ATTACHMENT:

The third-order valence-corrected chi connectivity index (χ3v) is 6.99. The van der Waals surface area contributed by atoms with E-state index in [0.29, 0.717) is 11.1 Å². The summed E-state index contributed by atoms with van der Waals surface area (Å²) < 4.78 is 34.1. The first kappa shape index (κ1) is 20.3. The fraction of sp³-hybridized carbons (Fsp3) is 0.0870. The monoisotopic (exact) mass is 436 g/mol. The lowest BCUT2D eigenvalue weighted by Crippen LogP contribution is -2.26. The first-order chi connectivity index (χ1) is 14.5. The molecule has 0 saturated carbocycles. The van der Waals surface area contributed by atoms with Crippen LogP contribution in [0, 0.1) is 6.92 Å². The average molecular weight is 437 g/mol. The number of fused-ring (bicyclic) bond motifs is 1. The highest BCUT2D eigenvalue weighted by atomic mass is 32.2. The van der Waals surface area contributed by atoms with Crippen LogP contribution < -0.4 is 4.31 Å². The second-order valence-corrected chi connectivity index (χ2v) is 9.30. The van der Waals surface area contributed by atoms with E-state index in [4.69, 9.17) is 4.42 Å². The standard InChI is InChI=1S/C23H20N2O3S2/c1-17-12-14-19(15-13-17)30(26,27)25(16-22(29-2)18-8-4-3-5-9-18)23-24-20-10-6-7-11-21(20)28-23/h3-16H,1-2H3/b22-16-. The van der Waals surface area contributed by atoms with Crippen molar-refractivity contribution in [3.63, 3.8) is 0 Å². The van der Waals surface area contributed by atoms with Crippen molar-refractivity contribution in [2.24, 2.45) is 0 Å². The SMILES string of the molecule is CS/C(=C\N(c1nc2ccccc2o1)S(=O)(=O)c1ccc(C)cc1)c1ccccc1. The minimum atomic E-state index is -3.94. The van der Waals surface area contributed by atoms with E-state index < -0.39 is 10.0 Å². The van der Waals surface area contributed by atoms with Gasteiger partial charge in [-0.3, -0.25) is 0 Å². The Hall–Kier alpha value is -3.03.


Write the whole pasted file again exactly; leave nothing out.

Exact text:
The third-order valence-corrected chi connectivity index (χ3v) is 6.99. The van der Waals surface area contributed by atoms with E-state index in [0.29, 0.717) is 11.1 Å². The summed E-state index contributed by atoms with van der Waals surface area (Å²) < 4.78 is 34.1. The first kappa shape index (κ1) is 20.3. The fraction of sp³-hybridized carbons (Fsp3) is 0.0870. The monoisotopic (exact) mass is 436 g/mol. The lowest BCUT2D eigenvalue weighted by Crippen LogP contribution is -2.26. The first-order chi connectivity index (χ1) is 14.5. The molecule has 0 saturated carbocycles. The van der Waals surface area contributed by atoms with Crippen LogP contribution in [0, 0.1) is 6.92 Å². The average molecular weight is 437 g/mol. The number of fused-ring (bicyclic) bond motifs is 1. The highest BCUT2D eigenvalue weighted by atomic mass is 32.2. The van der Waals surface area contributed by atoms with Crippen LogP contribution < -0.4 is 4.31 Å². The second-order valence-corrected chi connectivity index (χ2v) is 9.30. The van der Waals surface area contributed by atoms with E-state index in [4.69, 9.17) is 4.42 Å². The standard InChI is InChI=1S/C23H20N2O3S2/c1-17-12-14-19(15-13-17)30(26,27)25(16-22(29-2)18-8-4-3-5-9-18)23-24-20-10-6-7-11-21(20)28-23/h3-16H,1-2H3/b22-16-. The van der Waals surface area contributed by atoms with Crippen molar-refractivity contribution in [3.63, 3.8) is 0 Å². The van der Waals surface area contributed by atoms with Crippen molar-refractivity contribution in [2.24, 2.45) is 0 Å². The SMILES string of the molecule is CS/C(=C\N(c1nc2ccccc2o1)S(=O)(=O)c1ccc(C)cc1)c1ccccc1. The minimum atomic E-state index is -3.94. The van der Waals surface area contributed by atoms with E-state index < -0.39 is 10.0 Å². The van der Waals surface area contributed by atoms with Gasteiger partial charge in [-0.3, -0.25) is 0 Å². The Hall–Kier alpha value is -3.03.